A French judo master, Klein’s work focused on representing the unrepresentable, challenging Western principles of imitative art. As a child, he began painting surfaces in monochrome blocks as an attempt to articulate the “pure freedom” of “existential space”—a place in between life and death. Later, this practice developed into his signature shade of blue. Leap into the Void, depicting the artist seemingly swan diving from a wall, was an extension of this project. Composed of two superimposed images (Klein was caught by friends who were then edited out), it was initially distributed in a newspaper alongside the demand that to paint space one must “go there by his own means, by an autonomous, individual force.” But despite having the realistic appearance of a photo, what it depicts did not occur.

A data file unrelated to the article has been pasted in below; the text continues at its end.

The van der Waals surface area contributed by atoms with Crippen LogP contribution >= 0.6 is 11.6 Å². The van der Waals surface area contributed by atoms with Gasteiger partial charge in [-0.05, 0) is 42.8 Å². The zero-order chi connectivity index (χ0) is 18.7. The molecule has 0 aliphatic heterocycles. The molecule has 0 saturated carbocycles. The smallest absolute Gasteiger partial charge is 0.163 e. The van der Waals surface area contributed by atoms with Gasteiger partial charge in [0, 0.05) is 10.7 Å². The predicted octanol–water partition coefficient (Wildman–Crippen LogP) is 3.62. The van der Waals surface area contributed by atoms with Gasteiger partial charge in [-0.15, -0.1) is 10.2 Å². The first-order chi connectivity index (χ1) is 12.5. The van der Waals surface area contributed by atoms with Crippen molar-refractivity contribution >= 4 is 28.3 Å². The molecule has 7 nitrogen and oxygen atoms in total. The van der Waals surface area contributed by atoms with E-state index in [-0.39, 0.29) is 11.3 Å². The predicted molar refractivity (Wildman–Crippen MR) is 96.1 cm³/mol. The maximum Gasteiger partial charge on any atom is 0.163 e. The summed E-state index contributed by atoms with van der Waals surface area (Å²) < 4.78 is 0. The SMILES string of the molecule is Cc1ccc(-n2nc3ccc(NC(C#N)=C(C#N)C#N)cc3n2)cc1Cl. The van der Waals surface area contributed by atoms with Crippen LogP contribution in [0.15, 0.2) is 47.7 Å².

In many respects, the Leap of Faith is similar to Klein’s artwork. On a very obvious level, both depict men jumping from great height and both have the same word in their titles. Moreover, both have encouraged people to make leaps of their own. In Thomas’s case, he pushed skateboarding to dangerous new heights; in Klein’s case, he enticed his audience into believing his trompe l'oeil. But perhaps the most persuasive similarity is the way in which Thomas’s jump resembles the French artist’s advice to aspiring painters. In those iconic closing moments from Thrill of It All, Thomas is figuratively delineating space through his own force, charting its unrepresentable dimensions via his body and movement. And more importantly, as he flies through the air, he is caught between life and death, suspended in the void of nonexistence—the ultimate Kleinean motif.